Official betting is a growing industry. In recent years, the NFL has forged partnerships with betting operators to infuse its broadcasts with gambling content. In doing so, the NFL hopes to generate $270 million in revenue this year. A number of media companies have jumped on board, from ESPN to Fox. In addition to the NFL’s own sportsbook, these media companies have created sets in Las Vegas and partnered with major casinos.
Some of the earliest states to legalize sports betting were Nevada and New Jersey. By contrast, Arizona took five months from enactment to launch. In the first month, the state had seven apps and two sportsbooks. Other states waited longer to open sports betting. By the year 2024, nearly 70 percent of states are expected to offer legal sports betting.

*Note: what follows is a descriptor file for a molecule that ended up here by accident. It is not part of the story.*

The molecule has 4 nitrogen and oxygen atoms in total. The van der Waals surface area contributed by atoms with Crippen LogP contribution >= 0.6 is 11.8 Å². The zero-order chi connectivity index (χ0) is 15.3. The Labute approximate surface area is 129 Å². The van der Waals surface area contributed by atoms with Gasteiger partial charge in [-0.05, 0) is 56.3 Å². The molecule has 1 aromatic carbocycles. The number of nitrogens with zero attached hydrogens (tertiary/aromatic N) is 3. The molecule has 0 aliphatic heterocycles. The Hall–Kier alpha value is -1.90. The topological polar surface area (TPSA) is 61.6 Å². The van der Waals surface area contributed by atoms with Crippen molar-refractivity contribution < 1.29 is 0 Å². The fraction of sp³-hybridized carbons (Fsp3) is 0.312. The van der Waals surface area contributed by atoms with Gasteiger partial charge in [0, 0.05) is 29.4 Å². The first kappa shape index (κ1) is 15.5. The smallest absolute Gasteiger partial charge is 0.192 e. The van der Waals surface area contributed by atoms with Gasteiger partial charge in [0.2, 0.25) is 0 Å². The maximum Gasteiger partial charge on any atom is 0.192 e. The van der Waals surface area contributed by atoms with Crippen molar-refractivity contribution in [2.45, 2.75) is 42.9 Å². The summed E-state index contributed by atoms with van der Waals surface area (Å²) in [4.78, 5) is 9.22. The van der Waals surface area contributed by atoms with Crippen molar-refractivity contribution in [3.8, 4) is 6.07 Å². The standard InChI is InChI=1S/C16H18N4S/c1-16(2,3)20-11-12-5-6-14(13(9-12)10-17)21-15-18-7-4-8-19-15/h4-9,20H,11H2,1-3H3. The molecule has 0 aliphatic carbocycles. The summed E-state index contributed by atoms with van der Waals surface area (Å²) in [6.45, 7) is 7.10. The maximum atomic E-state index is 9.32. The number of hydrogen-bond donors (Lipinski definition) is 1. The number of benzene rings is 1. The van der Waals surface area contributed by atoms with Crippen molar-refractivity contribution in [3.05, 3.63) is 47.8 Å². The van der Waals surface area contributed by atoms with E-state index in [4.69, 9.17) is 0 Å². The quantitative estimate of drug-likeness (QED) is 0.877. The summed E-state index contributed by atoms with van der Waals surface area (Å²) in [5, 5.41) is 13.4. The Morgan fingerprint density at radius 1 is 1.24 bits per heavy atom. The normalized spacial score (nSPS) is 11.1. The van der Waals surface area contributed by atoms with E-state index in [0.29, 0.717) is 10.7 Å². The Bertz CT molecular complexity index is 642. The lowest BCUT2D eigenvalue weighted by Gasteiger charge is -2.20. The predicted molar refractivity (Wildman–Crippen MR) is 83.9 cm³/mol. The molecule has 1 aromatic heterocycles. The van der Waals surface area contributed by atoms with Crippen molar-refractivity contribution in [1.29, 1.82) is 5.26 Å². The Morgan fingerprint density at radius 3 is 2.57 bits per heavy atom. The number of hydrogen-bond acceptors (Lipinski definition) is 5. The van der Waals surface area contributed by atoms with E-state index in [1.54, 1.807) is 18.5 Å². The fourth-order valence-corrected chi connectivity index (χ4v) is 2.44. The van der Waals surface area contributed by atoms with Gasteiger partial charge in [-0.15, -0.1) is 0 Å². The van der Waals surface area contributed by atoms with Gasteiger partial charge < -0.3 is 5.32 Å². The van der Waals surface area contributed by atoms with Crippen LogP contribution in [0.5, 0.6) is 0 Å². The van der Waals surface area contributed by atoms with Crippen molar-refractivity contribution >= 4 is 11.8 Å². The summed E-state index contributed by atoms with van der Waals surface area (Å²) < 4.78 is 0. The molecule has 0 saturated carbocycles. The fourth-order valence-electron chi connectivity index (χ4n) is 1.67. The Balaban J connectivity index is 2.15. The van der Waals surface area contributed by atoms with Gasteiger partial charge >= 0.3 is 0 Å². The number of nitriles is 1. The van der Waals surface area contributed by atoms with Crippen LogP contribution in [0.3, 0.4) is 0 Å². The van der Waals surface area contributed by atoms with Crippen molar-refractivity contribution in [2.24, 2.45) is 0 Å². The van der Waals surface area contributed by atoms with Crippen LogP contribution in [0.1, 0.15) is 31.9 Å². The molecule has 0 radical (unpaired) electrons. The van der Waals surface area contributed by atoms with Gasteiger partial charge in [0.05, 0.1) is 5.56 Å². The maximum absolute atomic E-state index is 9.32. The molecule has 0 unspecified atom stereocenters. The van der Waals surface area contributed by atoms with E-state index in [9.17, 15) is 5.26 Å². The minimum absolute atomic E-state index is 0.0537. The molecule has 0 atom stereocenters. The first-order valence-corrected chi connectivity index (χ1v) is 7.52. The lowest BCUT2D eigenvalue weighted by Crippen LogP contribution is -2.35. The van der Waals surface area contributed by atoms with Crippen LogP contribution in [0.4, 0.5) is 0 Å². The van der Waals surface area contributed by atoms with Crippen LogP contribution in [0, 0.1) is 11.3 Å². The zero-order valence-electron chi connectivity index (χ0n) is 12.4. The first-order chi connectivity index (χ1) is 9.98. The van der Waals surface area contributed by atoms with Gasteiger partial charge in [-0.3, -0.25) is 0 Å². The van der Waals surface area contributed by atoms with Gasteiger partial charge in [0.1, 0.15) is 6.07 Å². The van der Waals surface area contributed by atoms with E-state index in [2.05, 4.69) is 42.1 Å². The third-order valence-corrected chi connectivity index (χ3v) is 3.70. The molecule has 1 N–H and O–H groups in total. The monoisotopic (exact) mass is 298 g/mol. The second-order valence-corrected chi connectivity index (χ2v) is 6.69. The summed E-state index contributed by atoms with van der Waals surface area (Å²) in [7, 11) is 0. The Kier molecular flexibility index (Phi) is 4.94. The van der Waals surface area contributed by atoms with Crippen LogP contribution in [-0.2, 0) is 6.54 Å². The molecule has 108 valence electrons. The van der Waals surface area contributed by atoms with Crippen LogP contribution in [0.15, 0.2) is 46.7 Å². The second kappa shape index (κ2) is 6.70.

In Nevada, sports betting is legalized and must be conducted at a land-based casino. The state’s casinos are among the biggest taxpayers. New Hampshire, on the other hand, offers sports betting through a state-run venture. The state ran an open bidding process to find an online sportsbook provider. DraftKings emerged as the sole sports betting provider in New Hampshire.
Several other states are paving the way for sports betting. In Virginia, voters passed legislation legalizing the industry in November 2017. After the passage of PASPA, Oregon retained a sports betting product – Sports Action. The presence of Sports Action helped lottery officials justify their lack of a sports betting law. Currently, the state has no land-based sports betting, but it expects to build one in the near future.